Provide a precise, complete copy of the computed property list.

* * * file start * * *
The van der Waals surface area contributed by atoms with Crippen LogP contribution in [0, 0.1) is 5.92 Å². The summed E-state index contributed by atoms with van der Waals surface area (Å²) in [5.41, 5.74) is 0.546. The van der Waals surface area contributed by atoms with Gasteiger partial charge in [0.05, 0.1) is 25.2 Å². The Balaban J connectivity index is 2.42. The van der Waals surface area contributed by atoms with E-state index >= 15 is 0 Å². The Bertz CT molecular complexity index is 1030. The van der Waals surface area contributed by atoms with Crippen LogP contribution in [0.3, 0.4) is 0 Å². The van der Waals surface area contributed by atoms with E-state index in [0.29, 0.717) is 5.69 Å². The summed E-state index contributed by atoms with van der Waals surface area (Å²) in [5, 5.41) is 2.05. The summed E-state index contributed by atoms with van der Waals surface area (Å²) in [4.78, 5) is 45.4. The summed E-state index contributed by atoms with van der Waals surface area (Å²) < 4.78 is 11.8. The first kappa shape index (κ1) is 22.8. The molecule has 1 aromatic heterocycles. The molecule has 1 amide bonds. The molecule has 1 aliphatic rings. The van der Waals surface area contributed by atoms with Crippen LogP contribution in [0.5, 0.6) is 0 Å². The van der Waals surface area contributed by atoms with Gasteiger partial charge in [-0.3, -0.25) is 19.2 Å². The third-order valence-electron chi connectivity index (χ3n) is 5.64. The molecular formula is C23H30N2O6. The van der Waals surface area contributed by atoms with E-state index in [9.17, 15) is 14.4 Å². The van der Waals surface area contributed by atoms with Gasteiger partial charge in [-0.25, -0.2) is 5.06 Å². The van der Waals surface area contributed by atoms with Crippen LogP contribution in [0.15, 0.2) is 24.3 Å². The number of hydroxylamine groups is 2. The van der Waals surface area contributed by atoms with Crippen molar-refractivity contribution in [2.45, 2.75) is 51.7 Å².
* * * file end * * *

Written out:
The van der Waals surface area contributed by atoms with Crippen LogP contribution in [0, 0.1) is 5.92 Å². The summed E-state index contributed by atoms with van der Waals surface area (Å²) in [5.41, 5.74) is 0.546. The van der Waals surface area contributed by atoms with Gasteiger partial charge in [0.05, 0.1) is 25.2 Å². The Balaban J connectivity index is 2.42. The van der Waals surface area contributed by atoms with E-state index >= 15 is 0 Å². The Bertz CT molecular complexity index is 1030. The van der Waals surface area contributed by atoms with Crippen LogP contribution in [0.3, 0.4) is 0 Å². The van der Waals surface area contributed by atoms with E-state index in [0.29, 0.717) is 5.69 Å². The summed E-state index contributed by atoms with van der Waals surface area (Å²) in [5, 5.41) is 2.05. The summed E-state index contributed by atoms with van der Waals surface area (Å²) in [4.78, 5) is 45.4. The summed E-state index contributed by atoms with van der Waals surface area (Å²) < 4.78 is 11.8. The first kappa shape index (κ1) is 22.8. The molecule has 1 aromatic heterocycles. The molecule has 1 amide bonds. The molecule has 1 aliphatic rings. The van der Waals surface area contributed by atoms with Crippen LogP contribution in [0.5, 0.6) is 0 Å². The van der Waals surface area contributed by atoms with Gasteiger partial charge in [-0.3, -0.25) is 19.2 Å². The third-order valence-electron chi connectivity index (χ3n) is 5.64. The molecular formula is C23H30N2O6. The van der Waals surface area contributed by atoms with E-state index in [9.17, 15) is 14.4 Å². The van der Waals surface area contributed by atoms with Gasteiger partial charge in [-0.25, -0.2) is 5.06 Å². The van der Waals surface area contributed by atoms with Crippen LogP contribution in [0.15, 0.2) is 24.3 Å². The number of hydroxylamine groups is 2. The van der Waals surface area contributed by atoms with Crippen molar-refractivity contribution in [2.45, 2.75) is 51.7 Å².